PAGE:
Cases reported "Urinary Bladder Calculi"

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1/59. Unusual case of Munchausen's syndrome: factitious vesical lithiasis.

    We report an uncommon case of a 38-year-old woman who admitted for bladder lithiasis undergoing repeated surgical management and being apparently recurrent. The intravenous pyelography and retrograde urethrocystography clear the urinary tract. Biologic evaluation eliminates any metabolic or endocrine cause. The confirmation of a factitious origin is given by fluorescence X analysis of the extracted stones which conclude to calcium carbonate structure and psychiatric care. The self-intromission of these calculi into the bladder is due to the personality disorder being in the frame of Munchausen's syndrome. Two years later, no recurrence is noted and an excellent psychiatric care is achieved.
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keywords = urinary
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2/59. An unusual presentation of a foreign body in the urinary bladder: A migrant intrauterine device.

    A 35-year-old woman, who had had an intrauterine device inserted 7 years earlier, presented with dysuria, pollakiuria, suprapubic pain and urethral irritation. The intrauterine device was found in the bladder with stone formation and was removed by endoscopy.
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keywords = urinary
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3/59. Percutaneous vesicolithotomy: an alternative to open bladder surgery in patients with an impassable or surgically ablated urethra.

    PURPOSE: Although vesical calculi are routinely treated transurethrally, open vesicolithotomy is generally performed in patients with an impassable or surgically ablated urethra. We describe a technique of percutaneous vesicolithotomy which we used in patients who had undergone urethral ablation and concomitant continent diversion by appendicovesicostomy. MATERIALS AND methods: Bladder stones were detected in 3 patients with neurogenic bladder who had undergone continent urinary diversion with bladder neck closure and appendicovesicostomy. To treat the stones access to the bladder was achieved percutaneously and the tract was enlarged using a balloon dilator. An Amplatz sheath was slipped over the inflated balloon and after the dilator was removed the sheath provided a working channel through which stones were fragmented and removed using a nephroscope. RESULTS: Each patient was rendered stone-free and discharged home the same day as the procedure. CONCLUSIONS: Percutaneous vesicolithotomy provides an alternative approach for bladder stone removal in patients with an impassable urethra with decreased morbidity compared to open procedures.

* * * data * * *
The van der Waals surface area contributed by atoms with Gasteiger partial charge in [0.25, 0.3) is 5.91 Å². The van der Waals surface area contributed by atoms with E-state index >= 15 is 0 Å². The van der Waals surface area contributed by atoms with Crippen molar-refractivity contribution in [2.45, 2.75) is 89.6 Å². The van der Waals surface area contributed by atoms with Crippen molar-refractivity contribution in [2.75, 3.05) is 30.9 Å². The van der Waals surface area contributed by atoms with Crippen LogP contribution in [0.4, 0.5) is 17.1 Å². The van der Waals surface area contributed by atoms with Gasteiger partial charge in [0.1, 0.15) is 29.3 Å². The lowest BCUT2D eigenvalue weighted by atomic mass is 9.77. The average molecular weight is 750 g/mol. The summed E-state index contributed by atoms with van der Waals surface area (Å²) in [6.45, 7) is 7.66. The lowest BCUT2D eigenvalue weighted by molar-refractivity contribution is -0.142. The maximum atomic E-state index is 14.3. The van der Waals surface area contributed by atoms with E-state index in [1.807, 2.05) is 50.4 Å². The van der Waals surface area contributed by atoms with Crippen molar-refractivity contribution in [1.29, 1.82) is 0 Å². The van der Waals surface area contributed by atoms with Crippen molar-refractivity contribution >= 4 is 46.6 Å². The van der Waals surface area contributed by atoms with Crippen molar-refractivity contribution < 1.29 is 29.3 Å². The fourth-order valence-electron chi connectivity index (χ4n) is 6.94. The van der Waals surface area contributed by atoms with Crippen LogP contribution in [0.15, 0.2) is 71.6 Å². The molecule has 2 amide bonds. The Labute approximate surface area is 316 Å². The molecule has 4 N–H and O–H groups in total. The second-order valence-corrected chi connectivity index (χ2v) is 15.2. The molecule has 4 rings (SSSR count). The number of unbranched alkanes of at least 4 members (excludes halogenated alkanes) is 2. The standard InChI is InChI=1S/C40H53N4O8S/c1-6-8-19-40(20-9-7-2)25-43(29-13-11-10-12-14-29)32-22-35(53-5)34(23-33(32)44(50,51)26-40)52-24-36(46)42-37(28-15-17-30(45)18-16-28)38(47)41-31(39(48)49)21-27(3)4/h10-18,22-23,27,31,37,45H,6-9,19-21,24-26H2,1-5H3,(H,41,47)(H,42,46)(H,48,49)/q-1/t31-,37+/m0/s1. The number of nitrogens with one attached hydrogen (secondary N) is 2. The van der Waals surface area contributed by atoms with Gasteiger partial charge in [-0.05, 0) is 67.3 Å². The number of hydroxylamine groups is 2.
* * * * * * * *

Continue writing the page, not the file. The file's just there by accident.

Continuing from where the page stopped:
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keywords = urinary
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4/59. xanthine stone in the urinary bladder of a male child.

    urinary tract calculi composed primarily of xanthine are rate both in adults and children. We describe the clinical presentation and management of a 3.5-year-old boy with hereditary xanthinuria (an autosomal recessive disorder of purine metabolism) and primary bladder calculus formed from xanthine. To our knowledge this case demonstrates a previously undescribed form of xanthinuria in childhood. xanthine stones, although rare, should be considered in the diagnosis of urolithiasis.
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keywords = urinary
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5/59. Intravesical migration of AMS 800 artificial urinary sphincter and stone formation in a patient who underwent radical prostatectomy.

    A patient who underwent placement of AMS 800 urinary sphincter for incontinence after salvage prostatectomy after radiation therapy failure, experienced urethral erosion of the cuff after 54 months. He was treated with cuff removal and prosthesis deactivation. Thirteen months later, a large bladder stone was removed transvesically, and it contained the reservoir. The remaining sphincter components were also removed. patients with previous radiotherapy are particularly at risk for sphincter erosion, but intravesical displacement of the reservoir is a very uncommon complication.